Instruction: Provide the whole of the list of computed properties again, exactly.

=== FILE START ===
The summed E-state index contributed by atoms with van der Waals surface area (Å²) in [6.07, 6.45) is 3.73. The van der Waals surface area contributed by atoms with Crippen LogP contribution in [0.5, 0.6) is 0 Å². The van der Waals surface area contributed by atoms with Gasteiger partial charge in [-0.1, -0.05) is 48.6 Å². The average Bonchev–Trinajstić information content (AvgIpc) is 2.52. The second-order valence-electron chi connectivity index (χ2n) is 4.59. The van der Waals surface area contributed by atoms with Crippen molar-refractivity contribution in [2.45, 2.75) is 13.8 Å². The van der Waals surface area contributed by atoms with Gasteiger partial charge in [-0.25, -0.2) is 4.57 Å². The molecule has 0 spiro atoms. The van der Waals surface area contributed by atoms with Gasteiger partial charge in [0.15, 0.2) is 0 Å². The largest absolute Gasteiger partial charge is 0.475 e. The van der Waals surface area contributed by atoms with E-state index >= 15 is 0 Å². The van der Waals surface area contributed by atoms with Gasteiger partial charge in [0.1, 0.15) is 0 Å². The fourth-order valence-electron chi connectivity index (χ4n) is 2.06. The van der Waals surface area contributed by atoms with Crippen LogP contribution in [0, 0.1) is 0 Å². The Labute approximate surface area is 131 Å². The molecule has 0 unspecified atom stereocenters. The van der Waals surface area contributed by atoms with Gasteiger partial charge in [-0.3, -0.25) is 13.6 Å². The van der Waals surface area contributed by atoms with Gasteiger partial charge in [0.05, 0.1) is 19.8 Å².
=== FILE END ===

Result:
The summed E-state index contributed by atoms with van der Waals surface area (Å²) in [6.07, 6.45) is 3.73. The van der Waals surface area contributed by atoms with Crippen LogP contribution in [0.5, 0.6) is 0 Å². The van der Waals surface area contributed by atoms with Gasteiger partial charge in [-0.1, -0.05) is 48.6 Å². The average Bonchev–Trinajstić information content (AvgIpc) is 2.52. The second-order valence-electron chi connectivity index (χ2n) is 4.59. The van der Waals surface area contributed by atoms with Crippen molar-refractivity contribution in [2.45, 2.75) is 13.8 Å². The van der Waals surface area contributed by atoms with Gasteiger partial charge in [-0.25, -0.2) is 4.57 Å². The molecule has 0 spiro atoms. The van der Waals surface area contributed by atoms with Gasteiger partial charge in [0.15, 0.2) is 0 Å². The largest absolute Gasteiger partial charge is 0.475 e. The van der Waals surface area contributed by atoms with E-state index >= 15 is 0 Å². The van der Waals surface area contributed by atoms with Gasteiger partial charge in [0.1, 0.15) is 0 Å². The fourth-order valence-electron chi connectivity index (χ4n) is 2.06. The van der Waals surface area contributed by atoms with Crippen LogP contribution in [0, 0.1) is 0 Å². The Labute approximate surface area is 131 Å². The molecule has 0 unspecified atom stereocenters. The van der Waals surface area contributed by atoms with Gasteiger partial charge in [-0.3, -0.25) is 13.6 Å². The van der Waals surface area contributed by atoms with Gasteiger partial charge in [0.05, 0.1) is 19.8 Å².